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Press Freedom?

There’s been much talk about it recently. What with the super injunctions, Twitter and all that.

Yesterday Max Mosley failed in his bid to have the press inform people in advance that they were about to publish a story about them in order that the subject of the story could then seek a super injunction.

I tend not to read articles which relate to peoples private lives. Whatever Max Mosley or a footballer, be it Ryan Giggs or whoever wants to do in their private lives and it’s with another consenting adult or adults, then it’s none of my or anyone else’s business.

I’ve always been a bit puzzled by the ‘public interest’ line. Just why should the sex lives of well known figures be of any interest at all, except perhaps as in the Profumo case in the 60s, national security is at stake?

On the other hand, why should the rich and famous have a veto on what is published about them?

In that respect the decision against Mosley was correct, and as has been seen, super injunctions can’t stop people publishing tittle tattle on Twitter anyway.

Perhaps the answer to all this lies in the proposal of a prominent 20th century British politician who said:

As for controversy in the press, I would suggest a completely free press subject to one new condition; any individual or institution – including the government – which was attacked in a newspaper, should be given, by law, the right to equal space in that paper for reply. This would in most cases reduce time-wasting and de­structive controversy in the press to a minimum, as few newspaper owners would care very often to open their columns for their victims to say anything they liked in reply. In the case of an able and open-minded proprietor, who felt capable of coping with, and enjoying, such a situation, it might lead to much brighter news­papers; but on the whole it would tend to squeeze the nonsense, unfairness, and untruth out of the press very quickly.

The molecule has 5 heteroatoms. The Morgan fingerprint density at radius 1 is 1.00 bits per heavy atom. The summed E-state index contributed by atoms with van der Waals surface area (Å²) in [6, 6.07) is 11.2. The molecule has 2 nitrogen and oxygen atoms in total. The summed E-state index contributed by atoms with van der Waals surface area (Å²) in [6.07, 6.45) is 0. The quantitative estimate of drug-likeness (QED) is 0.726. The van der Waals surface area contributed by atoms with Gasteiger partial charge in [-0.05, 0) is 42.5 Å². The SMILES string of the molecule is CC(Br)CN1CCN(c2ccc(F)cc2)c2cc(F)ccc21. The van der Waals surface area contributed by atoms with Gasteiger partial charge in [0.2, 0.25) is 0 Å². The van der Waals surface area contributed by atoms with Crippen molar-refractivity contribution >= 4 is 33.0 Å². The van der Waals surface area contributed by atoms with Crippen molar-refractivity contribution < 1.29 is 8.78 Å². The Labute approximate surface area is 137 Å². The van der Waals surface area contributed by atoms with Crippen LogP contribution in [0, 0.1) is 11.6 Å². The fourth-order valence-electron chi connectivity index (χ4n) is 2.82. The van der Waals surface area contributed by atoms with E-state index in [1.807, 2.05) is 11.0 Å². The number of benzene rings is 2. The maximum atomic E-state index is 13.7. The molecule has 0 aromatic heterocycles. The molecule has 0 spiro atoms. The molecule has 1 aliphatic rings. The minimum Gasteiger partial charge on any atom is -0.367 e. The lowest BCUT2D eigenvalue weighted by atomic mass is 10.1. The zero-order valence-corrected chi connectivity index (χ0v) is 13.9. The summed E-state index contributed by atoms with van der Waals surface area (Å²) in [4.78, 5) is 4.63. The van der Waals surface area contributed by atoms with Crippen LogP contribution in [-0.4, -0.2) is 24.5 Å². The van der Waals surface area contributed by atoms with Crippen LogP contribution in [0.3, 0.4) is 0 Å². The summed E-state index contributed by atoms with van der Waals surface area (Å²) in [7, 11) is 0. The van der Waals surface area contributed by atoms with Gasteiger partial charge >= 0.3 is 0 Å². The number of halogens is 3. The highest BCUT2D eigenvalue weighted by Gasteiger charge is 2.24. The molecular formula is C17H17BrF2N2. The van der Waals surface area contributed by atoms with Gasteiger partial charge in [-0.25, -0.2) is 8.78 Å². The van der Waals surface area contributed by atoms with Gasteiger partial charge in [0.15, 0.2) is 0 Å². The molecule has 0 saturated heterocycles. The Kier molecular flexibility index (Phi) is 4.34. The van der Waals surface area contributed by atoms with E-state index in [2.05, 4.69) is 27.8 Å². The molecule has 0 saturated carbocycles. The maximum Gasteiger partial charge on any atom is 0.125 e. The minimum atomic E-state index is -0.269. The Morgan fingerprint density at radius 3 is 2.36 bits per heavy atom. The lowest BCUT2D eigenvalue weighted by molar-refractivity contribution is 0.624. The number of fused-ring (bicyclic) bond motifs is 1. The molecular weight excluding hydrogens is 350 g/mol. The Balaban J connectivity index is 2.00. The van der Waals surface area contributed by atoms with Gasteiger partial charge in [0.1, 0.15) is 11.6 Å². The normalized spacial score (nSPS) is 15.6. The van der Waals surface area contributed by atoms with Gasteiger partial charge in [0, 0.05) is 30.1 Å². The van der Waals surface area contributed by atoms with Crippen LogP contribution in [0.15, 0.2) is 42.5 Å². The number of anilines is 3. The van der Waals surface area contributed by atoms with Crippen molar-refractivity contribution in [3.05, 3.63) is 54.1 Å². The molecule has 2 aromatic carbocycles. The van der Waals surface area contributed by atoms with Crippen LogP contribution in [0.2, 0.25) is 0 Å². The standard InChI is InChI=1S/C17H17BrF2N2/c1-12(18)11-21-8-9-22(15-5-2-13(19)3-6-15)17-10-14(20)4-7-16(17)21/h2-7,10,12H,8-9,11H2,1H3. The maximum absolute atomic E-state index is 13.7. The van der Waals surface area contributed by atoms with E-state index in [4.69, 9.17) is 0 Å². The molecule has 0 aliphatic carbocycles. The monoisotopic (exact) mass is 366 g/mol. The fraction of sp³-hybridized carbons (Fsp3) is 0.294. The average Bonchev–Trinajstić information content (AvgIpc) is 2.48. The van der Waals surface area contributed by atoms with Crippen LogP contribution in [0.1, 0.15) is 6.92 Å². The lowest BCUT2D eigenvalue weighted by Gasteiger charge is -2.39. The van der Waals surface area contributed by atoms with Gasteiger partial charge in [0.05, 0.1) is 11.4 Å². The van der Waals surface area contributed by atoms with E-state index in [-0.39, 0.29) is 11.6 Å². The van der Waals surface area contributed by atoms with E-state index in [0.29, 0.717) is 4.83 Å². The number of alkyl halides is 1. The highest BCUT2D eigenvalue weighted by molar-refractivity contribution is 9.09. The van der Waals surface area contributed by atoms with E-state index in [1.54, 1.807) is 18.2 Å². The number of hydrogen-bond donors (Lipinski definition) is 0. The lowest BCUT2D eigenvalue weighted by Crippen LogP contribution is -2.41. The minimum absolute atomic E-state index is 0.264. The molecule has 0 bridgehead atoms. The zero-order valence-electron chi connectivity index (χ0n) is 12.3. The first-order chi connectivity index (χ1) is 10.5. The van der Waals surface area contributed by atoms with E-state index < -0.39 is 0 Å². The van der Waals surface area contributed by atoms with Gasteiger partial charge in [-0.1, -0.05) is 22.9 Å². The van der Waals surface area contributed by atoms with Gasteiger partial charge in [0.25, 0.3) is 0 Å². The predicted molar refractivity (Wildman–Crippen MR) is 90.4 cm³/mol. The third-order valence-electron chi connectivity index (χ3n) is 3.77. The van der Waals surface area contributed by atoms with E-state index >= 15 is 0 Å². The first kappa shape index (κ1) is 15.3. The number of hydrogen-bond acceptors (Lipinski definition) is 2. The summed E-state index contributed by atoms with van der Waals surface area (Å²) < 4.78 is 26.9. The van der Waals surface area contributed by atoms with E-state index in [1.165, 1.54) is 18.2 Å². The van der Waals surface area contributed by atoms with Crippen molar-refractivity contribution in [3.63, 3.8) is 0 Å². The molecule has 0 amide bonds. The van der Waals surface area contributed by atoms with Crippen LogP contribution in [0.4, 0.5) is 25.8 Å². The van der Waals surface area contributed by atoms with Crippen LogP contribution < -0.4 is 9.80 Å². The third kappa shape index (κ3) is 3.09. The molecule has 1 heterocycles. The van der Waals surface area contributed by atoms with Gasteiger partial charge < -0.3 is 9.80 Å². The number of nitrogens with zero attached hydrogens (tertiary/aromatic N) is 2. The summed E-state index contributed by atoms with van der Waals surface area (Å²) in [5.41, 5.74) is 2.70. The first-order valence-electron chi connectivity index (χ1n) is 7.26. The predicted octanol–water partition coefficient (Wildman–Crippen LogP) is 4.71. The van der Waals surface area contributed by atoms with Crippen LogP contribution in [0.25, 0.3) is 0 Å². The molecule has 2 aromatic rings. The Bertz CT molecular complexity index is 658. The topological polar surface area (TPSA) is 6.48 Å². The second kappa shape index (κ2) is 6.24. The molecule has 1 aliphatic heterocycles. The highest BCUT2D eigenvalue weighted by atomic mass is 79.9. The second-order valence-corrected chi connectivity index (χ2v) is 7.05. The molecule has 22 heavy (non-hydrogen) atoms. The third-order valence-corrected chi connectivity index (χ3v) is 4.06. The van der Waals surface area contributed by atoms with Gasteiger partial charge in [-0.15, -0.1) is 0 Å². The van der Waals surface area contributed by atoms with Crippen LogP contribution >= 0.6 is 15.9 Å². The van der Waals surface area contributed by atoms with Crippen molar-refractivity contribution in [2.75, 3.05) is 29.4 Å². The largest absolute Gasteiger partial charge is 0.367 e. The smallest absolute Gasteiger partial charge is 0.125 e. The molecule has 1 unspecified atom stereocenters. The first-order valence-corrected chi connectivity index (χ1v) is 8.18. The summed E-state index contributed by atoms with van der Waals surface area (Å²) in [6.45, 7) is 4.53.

Seems fair enough?

Who do you think said this?

Did the Trains Really Run on Time?

In the dying embers of his wonderful blog, my friend Alastair has a piece about Sir Oswald Mosley and British Fascism. Mosley was the British equivalent of Hitler and Mussolini and had widespread support. At one stage he held the biggest ever indoor meeting in the world at Earls Court in London. His populist themes went down well in the hungry 30’s, promising as he seemed to, improved conditions for workers and of course, the stock in trade of potential dictators, he said he’d sort out the jews and repatriate any immigrants. He was scornful of democracy and adopted the phrase ‘Europe a Nation’, seeming to envisage a union of nations where citizens were controlled and manipulated by a myriad of rules and regulations. Thank goodness that didn’t happen eh?

Oswald and Max Mosley

Max and Oswald Mosley. ‘Dad I’d like to keep my politics private but do you know someone who might beat a chap up for money?’

Alastair had posted the article (and I had posted the quiz below) because Mosley’s son Max (who is something to do with motor racing……I know or care not what) had successfully sued the News of the World not for defamation but invasion of privacy. The ‘newspaper’ ran a story about Mosley ( 68 ) being involved in orgies with a Nazi theme.